Pep Llopis

Poiemusia La Nau Dels Argonautes

Dig around most European countries and you will find at least one band or musical movement that played a vital role in the development of electronic music, from Kraftwerk in Germany to the Mediterranean wonders of Italodisco. Spain is a curious exception to this rule: Aviador Dro, the Madrid band rather fancifully referred to as “the Spanish Kraftwerk”, are little known outside of their homeland, while the fact that Granada had a vibrant experimental electronic music scene in the early 1980s (home, for example, to the nascent EBM of Diseño Corbusier) seems forgotten by almost everyone.

I say “curious” because Spain itself – and in particularly Ibiza – played such an important role in the history of dance music, with Paul Oakenfold and co.’s 1987 visit to the Balearic island and exposure to DJ Alfredo helping to birth rave culture in the UK. Alfredo’s eclectic musical selections, a mixture of anything and everything from Art Of Noise to The Residents, went on to form the basis of what is still known as Balearic today. But of Spanish music, there was barely a sniff.

And yet, as Oakenfold and crew were joining hands in a fountain to the sounds of ‘Moments In Love’ during that epochal visit to Ibiza, some 200km away in Valencia Pep Llopis, a former prog rocker mourning the dissolution of his band Cotó-En-Pèl, was putting together an album of salt-fresh, Mediterranean-breezed proto ambience that would have fit right into their Balearic excursions.

Poiemusia La Nau Dels Argonautes, one of three albums released in 1987 by Llopis, would instead have to wait until the mid 2010s and a considerable softening of attitudes towards New Age music for record collectors to wake up to its dreamy charms. Now RVNG sub label Freedom To Spend has made Poiemusia its third release, thwarting the €100 mark up merchants who have been selling the album on Discogs and giving a new lease of life to one of the most vividly Mediterranean pieces of music ever to see the light of day.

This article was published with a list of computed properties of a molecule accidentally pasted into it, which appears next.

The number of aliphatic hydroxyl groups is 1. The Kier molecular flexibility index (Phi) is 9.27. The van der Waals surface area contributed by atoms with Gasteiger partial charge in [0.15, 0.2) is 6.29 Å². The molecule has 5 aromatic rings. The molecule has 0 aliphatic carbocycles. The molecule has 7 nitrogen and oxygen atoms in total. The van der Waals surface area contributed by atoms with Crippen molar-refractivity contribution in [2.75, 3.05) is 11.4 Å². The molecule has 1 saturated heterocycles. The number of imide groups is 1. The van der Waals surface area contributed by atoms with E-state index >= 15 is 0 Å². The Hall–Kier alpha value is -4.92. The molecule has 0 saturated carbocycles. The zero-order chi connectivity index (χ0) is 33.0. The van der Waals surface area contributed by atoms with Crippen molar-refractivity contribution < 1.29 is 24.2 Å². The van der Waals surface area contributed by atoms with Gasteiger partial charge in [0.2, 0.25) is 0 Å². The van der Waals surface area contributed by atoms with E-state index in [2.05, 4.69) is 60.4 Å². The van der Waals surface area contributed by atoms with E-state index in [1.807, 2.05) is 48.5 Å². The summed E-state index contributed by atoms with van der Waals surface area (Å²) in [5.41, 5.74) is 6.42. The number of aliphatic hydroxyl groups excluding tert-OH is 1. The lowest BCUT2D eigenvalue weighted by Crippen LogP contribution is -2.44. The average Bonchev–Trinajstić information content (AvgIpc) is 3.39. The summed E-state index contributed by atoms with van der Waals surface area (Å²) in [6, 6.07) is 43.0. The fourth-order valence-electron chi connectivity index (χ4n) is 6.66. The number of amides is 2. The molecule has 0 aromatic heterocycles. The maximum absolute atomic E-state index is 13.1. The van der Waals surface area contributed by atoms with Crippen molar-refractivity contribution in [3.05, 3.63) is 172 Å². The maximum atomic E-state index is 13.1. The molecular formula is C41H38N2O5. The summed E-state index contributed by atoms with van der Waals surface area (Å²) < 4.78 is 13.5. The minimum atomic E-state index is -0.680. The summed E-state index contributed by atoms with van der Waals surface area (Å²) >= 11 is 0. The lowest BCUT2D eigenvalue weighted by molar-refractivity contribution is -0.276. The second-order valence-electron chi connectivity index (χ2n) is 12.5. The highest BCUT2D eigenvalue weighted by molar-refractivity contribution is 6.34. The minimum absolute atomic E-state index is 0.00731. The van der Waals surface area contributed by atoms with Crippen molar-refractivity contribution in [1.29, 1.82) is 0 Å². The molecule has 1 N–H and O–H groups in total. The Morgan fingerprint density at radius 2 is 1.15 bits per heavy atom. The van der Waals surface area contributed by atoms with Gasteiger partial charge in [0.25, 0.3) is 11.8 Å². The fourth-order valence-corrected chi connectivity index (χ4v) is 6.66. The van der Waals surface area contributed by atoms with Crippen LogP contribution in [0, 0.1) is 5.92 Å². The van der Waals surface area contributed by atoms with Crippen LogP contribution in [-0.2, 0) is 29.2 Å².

The story of Poiemusia is unusual in itself: Llopis made the album after spending time exploring the islands of the Mediterranean, the experience reawakening his creativity after the break up of Cotó-En-Pèl. The five lengthy songs were originally created for a performance at the 1986 Poiemusia festival in Valencia, where they would back the poems of Valencian poet Salvador Jàfer. The following year, Llopis made a studio recording of the set accompanied by the voices of Jàfer and Montse Anfruns, Perico Sambeat on flute, Josep Ángel Murillo on clarinet, Aleixandre Abad on cello and Joan Cerveró on percussion, vibraphone and marimba. Perhaps the key element to the album’s unique, enduring sound, however, is Llopis’ delicate synth work, which winds a proggish, hypnotic path around the music, drawing the listener in like a benevolent python and laying the groundwork for the other instruments to reflect off.

Or should that be “seawork”? For, the work of Dexciya aside, rarely has an album felt so spectacularly aquatic. Poiemusia is rooted in the language of the sea – the title refers to the Argo, the ship on which Jason and the Argonauts sailed to retrieve the Golden Fleece – while Jàfer’s poetry makes frequent reference to the aquatic. More importantly, perhaps, the music itself feels bathed in salt water, floating on layers of undulating sound which shift and shimmer like the waters of the Mediterranean Sea.